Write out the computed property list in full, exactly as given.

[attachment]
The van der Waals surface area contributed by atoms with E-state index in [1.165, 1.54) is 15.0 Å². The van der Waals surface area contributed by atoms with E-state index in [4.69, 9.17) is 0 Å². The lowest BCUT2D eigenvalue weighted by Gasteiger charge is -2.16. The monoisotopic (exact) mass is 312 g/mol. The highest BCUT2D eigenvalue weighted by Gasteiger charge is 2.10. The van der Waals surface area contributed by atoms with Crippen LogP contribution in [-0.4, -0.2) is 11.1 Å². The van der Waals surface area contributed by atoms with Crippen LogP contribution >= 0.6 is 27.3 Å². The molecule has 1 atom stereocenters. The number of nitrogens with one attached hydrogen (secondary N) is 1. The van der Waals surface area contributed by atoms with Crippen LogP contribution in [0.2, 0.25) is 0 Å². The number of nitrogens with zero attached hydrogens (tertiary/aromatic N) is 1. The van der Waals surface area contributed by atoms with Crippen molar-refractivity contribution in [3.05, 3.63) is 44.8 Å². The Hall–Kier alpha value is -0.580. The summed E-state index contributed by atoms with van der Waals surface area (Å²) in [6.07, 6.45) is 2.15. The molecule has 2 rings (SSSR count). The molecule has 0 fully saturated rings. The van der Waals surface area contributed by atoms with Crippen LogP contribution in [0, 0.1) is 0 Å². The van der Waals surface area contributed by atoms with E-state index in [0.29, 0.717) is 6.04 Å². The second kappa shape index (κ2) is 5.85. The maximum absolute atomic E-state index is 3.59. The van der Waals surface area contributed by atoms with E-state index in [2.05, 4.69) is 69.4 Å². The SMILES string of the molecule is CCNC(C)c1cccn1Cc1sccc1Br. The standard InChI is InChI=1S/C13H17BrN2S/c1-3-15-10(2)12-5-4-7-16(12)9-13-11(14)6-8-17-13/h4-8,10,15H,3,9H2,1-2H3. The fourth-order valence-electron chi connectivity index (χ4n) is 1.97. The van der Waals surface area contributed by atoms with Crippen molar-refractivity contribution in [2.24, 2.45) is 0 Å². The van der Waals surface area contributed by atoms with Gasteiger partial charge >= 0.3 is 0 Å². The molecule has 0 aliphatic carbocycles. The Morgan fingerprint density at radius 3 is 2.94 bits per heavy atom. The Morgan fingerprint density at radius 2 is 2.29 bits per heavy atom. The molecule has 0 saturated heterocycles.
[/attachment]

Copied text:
The van der Waals surface area contributed by atoms with E-state index in [1.165, 1.54) is 15.0 Å². The van der Waals surface area contributed by atoms with E-state index in [4.69, 9.17) is 0 Å². The lowest BCUT2D eigenvalue weighted by Gasteiger charge is -2.16. The monoisotopic (exact) mass is 312 g/mol. The highest BCUT2D eigenvalue weighted by Gasteiger charge is 2.10. The van der Waals surface area contributed by atoms with Crippen LogP contribution in [-0.4, -0.2) is 11.1 Å². The van der Waals surface area contributed by atoms with Crippen LogP contribution >= 0.6 is 27.3 Å². The molecule has 1 atom stereocenters. The number of nitrogens with one attached hydrogen (secondary N) is 1. The van der Waals surface area contributed by atoms with Crippen LogP contribution in [0.2, 0.25) is 0 Å². The number of nitrogens with zero attached hydrogens (tertiary/aromatic N) is 1. The van der Waals surface area contributed by atoms with Crippen molar-refractivity contribution in [3.05, 3.63) is 44.8 Å². The Hall–Kier alpha value is -0.580. The summed E-state index contributed by atoms with van der Waals surface area (Å²) in [6.07, 6.45) is 2.15. The molecule has 2 rings (SSSR count). The molecule has 0 fully saturated rings. The van der Waals surface area contributed by atoms with Crippen LogP contribution in [0, 0.1) is 0 Å². The van der Waals surface area contributed by atoms with E-state index in [0.29, 0.717) is 6.04 Å². The second kappa shape index (κ2) is 5.85. The maximum absolute atomic E-state index is 3.59. The van der Waals surface area contributed by atoms with E-state index in [2.05, 4.69) is 69.4 Å². The SMILES string of the molecule is CCNC(C)c1cccn1Cc1sccc1Br. The standard InChI is InChI=1S/C13H17BrN2S/c1-3-15-10(2)12-5-4-7-16(12)9-13-11(14)6-8-17-13/h4-8,10,15H,3,9H2,1-2H3. The fourth-order valence-electron chi connectivity index (χ4n) is 1.97. The van der Waals surface area contributed by atoms with Crippen molar-refractivity contribution in [2.24, 2.45) is 0 Å². The van der Waals surface area contributed by atoms with Gasteiger partial charge >= 0.3 is 0 Å². The molecule has 0 aliphatic carbocycles. The Morgan fingerprint density at radius 3 is 2.94 bits per heavy atom. The Morgan fingerprint density at radius 2 is 2.29 bits per heavy atom. The molecule has 0 saturated heterocycles.